In the 1997-98 anime adaptation of Berserk, during a flashback to rugged, battle-hardened hero Guts’ troubled childhood, we meet his adoptive father Gambino, who is the crass, abrasive leader of a renegade band of thugs. Although he isn’t enthusiastic about his bereaved wife Shisu’s spontaneous decision to adopt orphaned baby Guts, he takes it in stride until his lover’s untimely death during a plague a few years later, which members of the band believe was caused by the boy’s “cursed” presence.

This superstitious belief, coupled with his understandable heartache at the loss of his lover, sends the ruffian down a dark path of parental abuse. Although he does teach Guts how to use a sword, this is only so that the boy can prove useful in battle, help in watching Gambino’s back, and collect treasure from convenient corpses. And although he is shown saving his adoptive son’s life in battle once, he’s the one who puts the boy in the thick of the fighting in the first place.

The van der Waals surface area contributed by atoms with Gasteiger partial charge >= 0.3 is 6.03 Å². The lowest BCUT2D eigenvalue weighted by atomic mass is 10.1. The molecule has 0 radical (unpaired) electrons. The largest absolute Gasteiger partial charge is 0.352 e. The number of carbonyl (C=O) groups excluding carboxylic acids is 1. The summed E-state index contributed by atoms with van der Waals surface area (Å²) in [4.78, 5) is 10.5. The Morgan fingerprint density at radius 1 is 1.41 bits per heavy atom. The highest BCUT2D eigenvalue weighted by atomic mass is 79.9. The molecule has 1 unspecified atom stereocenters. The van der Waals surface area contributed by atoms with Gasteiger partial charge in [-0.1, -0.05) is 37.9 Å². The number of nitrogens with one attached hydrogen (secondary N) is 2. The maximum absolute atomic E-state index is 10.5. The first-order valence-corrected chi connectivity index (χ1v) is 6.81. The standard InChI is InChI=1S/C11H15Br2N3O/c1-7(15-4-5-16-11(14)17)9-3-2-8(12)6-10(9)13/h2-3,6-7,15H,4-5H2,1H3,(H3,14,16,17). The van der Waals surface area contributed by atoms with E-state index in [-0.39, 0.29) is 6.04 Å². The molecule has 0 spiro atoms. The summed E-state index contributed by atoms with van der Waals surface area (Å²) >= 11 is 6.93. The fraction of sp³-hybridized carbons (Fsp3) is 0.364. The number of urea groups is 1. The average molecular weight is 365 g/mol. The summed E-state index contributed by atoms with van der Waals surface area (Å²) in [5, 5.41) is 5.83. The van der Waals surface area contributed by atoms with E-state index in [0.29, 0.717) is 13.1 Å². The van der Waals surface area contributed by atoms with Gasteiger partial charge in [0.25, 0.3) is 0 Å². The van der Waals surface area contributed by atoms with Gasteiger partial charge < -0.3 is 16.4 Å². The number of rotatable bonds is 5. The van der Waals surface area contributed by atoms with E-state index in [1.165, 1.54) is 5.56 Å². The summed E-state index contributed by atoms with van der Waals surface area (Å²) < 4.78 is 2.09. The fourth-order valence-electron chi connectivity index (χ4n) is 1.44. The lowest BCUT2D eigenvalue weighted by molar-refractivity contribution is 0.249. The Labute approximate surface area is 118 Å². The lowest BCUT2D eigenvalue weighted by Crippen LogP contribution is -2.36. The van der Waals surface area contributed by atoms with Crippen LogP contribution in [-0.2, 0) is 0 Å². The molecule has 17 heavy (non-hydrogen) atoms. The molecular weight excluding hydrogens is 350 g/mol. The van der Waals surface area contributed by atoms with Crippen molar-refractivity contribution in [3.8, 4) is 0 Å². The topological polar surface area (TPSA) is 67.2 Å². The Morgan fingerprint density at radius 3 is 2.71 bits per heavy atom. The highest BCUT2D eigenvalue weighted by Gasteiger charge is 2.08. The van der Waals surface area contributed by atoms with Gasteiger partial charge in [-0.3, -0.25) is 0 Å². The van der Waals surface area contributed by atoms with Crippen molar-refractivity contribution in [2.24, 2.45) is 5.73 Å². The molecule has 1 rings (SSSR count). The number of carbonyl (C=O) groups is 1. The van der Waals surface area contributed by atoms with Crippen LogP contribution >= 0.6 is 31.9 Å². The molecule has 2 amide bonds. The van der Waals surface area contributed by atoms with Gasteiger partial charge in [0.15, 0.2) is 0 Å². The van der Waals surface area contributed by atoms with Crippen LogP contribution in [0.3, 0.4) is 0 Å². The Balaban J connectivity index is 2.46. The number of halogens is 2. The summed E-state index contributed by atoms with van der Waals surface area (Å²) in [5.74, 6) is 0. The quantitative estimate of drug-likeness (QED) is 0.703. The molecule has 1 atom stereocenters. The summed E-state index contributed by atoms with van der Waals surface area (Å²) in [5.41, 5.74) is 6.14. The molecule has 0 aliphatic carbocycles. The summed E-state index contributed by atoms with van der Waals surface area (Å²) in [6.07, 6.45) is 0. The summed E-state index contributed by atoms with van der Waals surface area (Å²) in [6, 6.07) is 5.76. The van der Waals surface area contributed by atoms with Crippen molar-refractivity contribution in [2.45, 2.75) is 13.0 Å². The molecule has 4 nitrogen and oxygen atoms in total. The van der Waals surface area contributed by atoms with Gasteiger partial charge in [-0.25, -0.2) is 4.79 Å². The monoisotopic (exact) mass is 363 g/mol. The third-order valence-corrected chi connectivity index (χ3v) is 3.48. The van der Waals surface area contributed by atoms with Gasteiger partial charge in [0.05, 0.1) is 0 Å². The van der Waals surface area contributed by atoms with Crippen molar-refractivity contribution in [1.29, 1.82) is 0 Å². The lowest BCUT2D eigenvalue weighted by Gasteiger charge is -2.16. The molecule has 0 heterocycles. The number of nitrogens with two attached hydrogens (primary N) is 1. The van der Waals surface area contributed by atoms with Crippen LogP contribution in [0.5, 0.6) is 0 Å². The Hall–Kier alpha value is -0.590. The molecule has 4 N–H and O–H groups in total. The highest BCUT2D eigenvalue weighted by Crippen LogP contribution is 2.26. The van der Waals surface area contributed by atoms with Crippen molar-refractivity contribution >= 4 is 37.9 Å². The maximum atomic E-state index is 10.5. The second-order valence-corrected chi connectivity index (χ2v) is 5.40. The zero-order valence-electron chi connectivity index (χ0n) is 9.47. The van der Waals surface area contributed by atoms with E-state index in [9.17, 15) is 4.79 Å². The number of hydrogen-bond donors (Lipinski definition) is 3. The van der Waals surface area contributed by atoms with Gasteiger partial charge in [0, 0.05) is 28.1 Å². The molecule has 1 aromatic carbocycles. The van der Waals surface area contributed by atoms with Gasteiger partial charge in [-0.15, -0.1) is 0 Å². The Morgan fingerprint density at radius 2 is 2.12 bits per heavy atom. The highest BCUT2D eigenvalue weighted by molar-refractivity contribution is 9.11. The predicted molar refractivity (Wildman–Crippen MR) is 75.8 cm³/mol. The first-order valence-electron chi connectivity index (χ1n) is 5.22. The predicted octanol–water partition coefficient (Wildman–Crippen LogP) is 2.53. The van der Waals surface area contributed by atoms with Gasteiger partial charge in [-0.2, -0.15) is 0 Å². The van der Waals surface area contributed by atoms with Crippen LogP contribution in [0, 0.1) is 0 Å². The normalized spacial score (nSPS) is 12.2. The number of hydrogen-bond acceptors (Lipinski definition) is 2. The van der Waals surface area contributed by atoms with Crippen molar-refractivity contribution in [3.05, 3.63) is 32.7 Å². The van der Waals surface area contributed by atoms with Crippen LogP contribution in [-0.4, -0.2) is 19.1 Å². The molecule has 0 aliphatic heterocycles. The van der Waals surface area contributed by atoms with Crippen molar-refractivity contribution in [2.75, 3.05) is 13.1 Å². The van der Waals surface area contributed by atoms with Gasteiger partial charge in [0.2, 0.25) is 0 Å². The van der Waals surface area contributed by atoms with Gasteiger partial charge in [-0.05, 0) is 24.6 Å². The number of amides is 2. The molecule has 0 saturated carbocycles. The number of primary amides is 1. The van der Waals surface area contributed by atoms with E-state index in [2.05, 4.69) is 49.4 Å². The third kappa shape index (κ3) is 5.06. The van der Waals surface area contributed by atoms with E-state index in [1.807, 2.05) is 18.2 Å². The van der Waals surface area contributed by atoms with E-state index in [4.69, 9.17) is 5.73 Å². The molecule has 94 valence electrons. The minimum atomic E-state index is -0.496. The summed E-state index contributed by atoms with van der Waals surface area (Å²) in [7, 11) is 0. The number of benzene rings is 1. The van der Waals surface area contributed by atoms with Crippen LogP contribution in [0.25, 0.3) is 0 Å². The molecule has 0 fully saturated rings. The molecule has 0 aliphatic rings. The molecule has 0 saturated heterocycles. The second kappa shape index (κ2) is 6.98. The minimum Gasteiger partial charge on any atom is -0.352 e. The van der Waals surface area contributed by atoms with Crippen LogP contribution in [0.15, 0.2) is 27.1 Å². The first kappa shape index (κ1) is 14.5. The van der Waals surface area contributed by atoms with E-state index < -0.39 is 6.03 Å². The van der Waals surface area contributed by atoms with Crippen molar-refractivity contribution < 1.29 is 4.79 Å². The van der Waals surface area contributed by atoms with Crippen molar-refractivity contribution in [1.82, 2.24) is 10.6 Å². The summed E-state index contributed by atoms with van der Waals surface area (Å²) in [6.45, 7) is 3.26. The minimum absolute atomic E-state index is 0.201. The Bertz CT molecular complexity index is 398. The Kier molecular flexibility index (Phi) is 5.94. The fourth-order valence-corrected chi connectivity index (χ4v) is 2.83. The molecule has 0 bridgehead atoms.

After a canon ball takes off his leg, Gambino’s treachery reaches new levels. Unable to cope with his adoptive son’s steady rise toward strength, while he is forced to hobble around relying on the boy’s help, Gambino descends into alcoholism and indulges in verbal abuse, blaming Guts for everything from Shisu’s death to his missing limb. His wicked acts culminate in selling his adoptive son to a child-molesting rapist (shown only in the manga) and trying to kill him in a drunken fit of rage. When Guts kills Gambino in self-defense, we aren’t sorry to see him go.

About the author

Caitlin Craig

Caitlin Craig has been an avid reader of manga, watcher of anime, and writer of novels for the past decade, with these three obsessions dominating most of her existence. In her spare time, she enjoys correcting other people's grammar, looking for new manga and anime, and going to anime-related events. Since graduating from The University of Georgia with a Bachelor's in English back in ancient times, she has divided her time between writing, editing, and teaching.